Full disclosure: I get a lot of my books nowadays from the library where my mom works. She’ll bring a stack of donated books home and we’ll go through them together, picking out one or two where or there to buy and then she’ll take the rest of the stack home.
This weekend, the book that jumped out to me was When the Astors Owned New York. I knew hotels were a huge thing in New York, and I read a biography a few years ago called The Phantom of Fifth Avenue, which dealt with Huguette Clark and how she basically disappeared from the world in the 1960s and wasn’t rediscovered until the 1990s. I jumped on that book as soon as I could legally buy it (I worked at the bookstore where we had a hold shelf for books until their release date). I loved it. So why not see how other rich people in early 1900s New York lived?
Endowed with the largest private fortunes of their day, two heirs of arch-capitalist John Jacob Astor battled with each other for social primacy. William Waldorf Astor (born 1848) and his cousin John Jacob Astor IV (born 1864) led incomparably privileged lives in the blaze of public attention. Novelist, sportsman, and inventor, John Jacob went down with the Titanic, after turbulent marital adventures and service in the Spanish-American War. Collector of art, antiquities, and stately homes, William Waldorf became a British subject and acquired the title of Viscount Astor.
In New York during the 1890s and after, the two feuding Astors built monumental grand hotels, chief among them the original Waldorf-Astoria on lower Fifth Avenue. The Astor hotels transformed social behavior. Home of the chafing dish and the velvet rope, the Waldorf-Astoria drew the rich, famous, and fashionable. It was the setting for the most notorious society event of the era—a costume extravaganza put on by its hosts during a time of widespread need and unemployment. The celebrity-packed lobbies, public rooms, lavish suites, and exclusive restaurants of the grand hotels became distinctive theaters of modern life.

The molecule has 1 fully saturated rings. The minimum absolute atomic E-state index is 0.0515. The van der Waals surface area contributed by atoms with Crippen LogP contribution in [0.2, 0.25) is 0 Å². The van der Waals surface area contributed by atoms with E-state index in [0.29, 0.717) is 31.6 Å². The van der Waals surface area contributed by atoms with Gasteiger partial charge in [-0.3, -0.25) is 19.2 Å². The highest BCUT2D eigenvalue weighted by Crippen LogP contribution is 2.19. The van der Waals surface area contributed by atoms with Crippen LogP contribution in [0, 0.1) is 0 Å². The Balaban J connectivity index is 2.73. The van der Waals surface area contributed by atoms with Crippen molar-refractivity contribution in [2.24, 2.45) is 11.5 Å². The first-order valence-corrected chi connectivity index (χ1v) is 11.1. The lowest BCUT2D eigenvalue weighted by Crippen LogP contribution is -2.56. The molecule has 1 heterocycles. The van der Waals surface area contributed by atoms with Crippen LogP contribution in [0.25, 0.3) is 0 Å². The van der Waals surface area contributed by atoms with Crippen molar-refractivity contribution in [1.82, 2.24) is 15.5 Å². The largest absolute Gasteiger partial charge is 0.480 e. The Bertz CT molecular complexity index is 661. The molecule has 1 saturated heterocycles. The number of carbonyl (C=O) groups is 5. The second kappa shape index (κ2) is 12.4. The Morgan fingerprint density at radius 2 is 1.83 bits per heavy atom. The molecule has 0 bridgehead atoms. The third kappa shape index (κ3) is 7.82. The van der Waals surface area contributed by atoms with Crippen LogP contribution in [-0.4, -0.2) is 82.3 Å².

It sounded super interesting to me, so I just had to pick it up. It’s a very tiny book, clocking in at just 181 pages. I’m hoping to finish it very soon.
I’ve decided that when previewing a non-fiction book I’m not going to bother with the fiction categories that I’ve previously used. So here’s a few new ones.
Writing: Looking at the GoodReads ratings, it seems like the majority of reviewers see this as being lazily written, with the author capitalizing on the the success of his Mark Twain biography. I haven’t seen this so far, but I just finished the first chapter.
Historical Significance: the Astors were multi-multi-millionaires, back when the word millionaire was something still brand-new. John Jacob Astor (the first one) was a German immigrant who wanted to create the most luxurious hotel possible in the 1830s, and he managed it. His great-great-(great?) grandson, John Jacob Astor IV, went down with the Titanic. What happened between those dates? I want to know how this family because hotel tycoons!
Interest: I will say this is maybe only the second book I’ve ever read that deals with this specific time period and historical significance. I’ve only read The Phantom of Fifth Avenue prior to this, and that didn’t really have much to do with hotels, but rather with Huguette Clark’s reclusive life.
Rating: I’m hoping to give this a four-star rating, although the average GoodReads score is a 3.3 as of the time of this writing. I’ll keep you updated on this one.
Have you ever read this book? Are you interested in this time period? Let me know in the comments!
And as always, keep reading.